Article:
I’ll tow you somethin’

Kristine Gill

I parked where I shouldn’t have parked. I stayed in the lot too long. I didn’t have a permit and I didn’t follow the rules. I deserved to get towed. But something about the concept of a towing company really irks me.

Whose evil idea was it to go around moving people’s cars and charging for it? Is it really hurting anyone when my car is the only one parked in an empty lot past 8 p.m.? Apparently it is. Apparently what I did was so horrendous and out of line that I deserved to have my car towed.

I’m not going to specify which lot I was towed from or by which company because I don’t want to be added to any hit lists. But when I went to drive home at around midnight after work, I couldn’t find my car. My heart skipped a beat as I hopelessly circled the lot and pathetic tears leaked out the corners of my eyes. I called a friend for a ride and then called the number on the sign that says: “You’re an idiot. We have your car and you probably can’t afford to get it back.” The lady on the other end asked what car I drove. I told her it was a Honda Civic, and when she asked if it was silver, I said “ish” because it’s actually more tan or gold. Then she said “yes” to confirm that they had my car and she said it in a tone that I thought was reserved for the loss of a pet or family member. She said it with pity, as if she were really sorry about my situation.

That was frustrating. That’s like asking a professor for your current grade in the class and having him tell you in that tentative, sympathetic voice that you’re borderline D, as if he wasn’t the one who tallied the grade book. So maybe you earned the D, and maybe you parked where you shouldn’t have, but I don’t want pity from the person who did the grading or the towing.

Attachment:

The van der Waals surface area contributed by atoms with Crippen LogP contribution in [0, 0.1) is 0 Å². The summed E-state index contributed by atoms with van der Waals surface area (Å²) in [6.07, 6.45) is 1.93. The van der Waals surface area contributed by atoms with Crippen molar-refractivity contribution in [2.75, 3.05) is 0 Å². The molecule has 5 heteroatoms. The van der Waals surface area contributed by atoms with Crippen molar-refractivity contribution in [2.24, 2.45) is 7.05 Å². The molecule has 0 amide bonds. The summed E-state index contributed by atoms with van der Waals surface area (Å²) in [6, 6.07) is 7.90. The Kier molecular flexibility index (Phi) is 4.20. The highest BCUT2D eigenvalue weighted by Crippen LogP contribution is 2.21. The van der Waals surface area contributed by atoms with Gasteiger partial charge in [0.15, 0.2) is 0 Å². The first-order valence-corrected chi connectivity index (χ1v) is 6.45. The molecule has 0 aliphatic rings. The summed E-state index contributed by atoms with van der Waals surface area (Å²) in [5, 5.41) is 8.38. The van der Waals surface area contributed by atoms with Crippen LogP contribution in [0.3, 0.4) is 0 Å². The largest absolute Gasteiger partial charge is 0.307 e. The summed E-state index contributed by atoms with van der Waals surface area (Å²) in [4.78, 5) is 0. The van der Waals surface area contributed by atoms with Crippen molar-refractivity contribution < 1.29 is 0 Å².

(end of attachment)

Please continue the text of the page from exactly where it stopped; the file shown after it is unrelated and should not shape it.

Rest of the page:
I know if I were a professor, I might get some sort of satisfaction out of assigning a bad grade, but I would also be worried for that student and would probably offer tutoring or some other kind of help. I know if I drove a tow truck, I would do my best to search to the ends of the earth for the owner of the car that I was about to tow because I know how awful it would be to have to pay a massive fee.

I had a friend take me to the tow lot the morning after my mom’s poor little Civic was kidnapped. The entire car ride there, I was completely embarrassed about having to face whoever was going to take my money and let me drive away. I kept crossing my fingers so, when I got there and told the lady which car was mine, she would smile and say, “Someone already paid your tow fee for you.” It’s not such a far-fetched idea. I have heard of people going to pay for their order at Wendy’s and being told that the person in front of them in line decided to pick up the tab for them.

I had to pay for my own tow fee. It’s a shame they didn’t have a 99 cent menu like Wendy’s.

There is something definitely evil about tow companies. Do tow truck drivers get all giddy when they see a car parked in violation of some rule? Do they think about the person who is going to wander around the lot late at night for his or her vehicle? Do they tow every car they see, or do they sometimes let it slide? I would like to meet the person who towed my car and made my new microwave slide around in my trunk and my papers slide off the dashboard when he or she hitched it up to the truck. I’d like to meet that person so I could look him or her in the eye and say something absolutely profound. Something like, “I know you’re just doing your job, but I’m mad!” Or maybe “I know I didn’t follow the rules, but boy are you mean!” That would show ’em.

I won’t get to meet that person and I won’t get to say anything to them. What I will do one day is go to the same tow lot that I had to retrieve my car from and pay for some poor college kid’s tow fee. Maybe I’ll buy the tow truck drivers something off of Wendy’s 99 cent menu just to sweeten them up. Maybe they’ll drive past your car next time.

Kristine Gill is a junior newspaper journalism major and columnist for the Summer Kent Stater. Contact her at [email protected].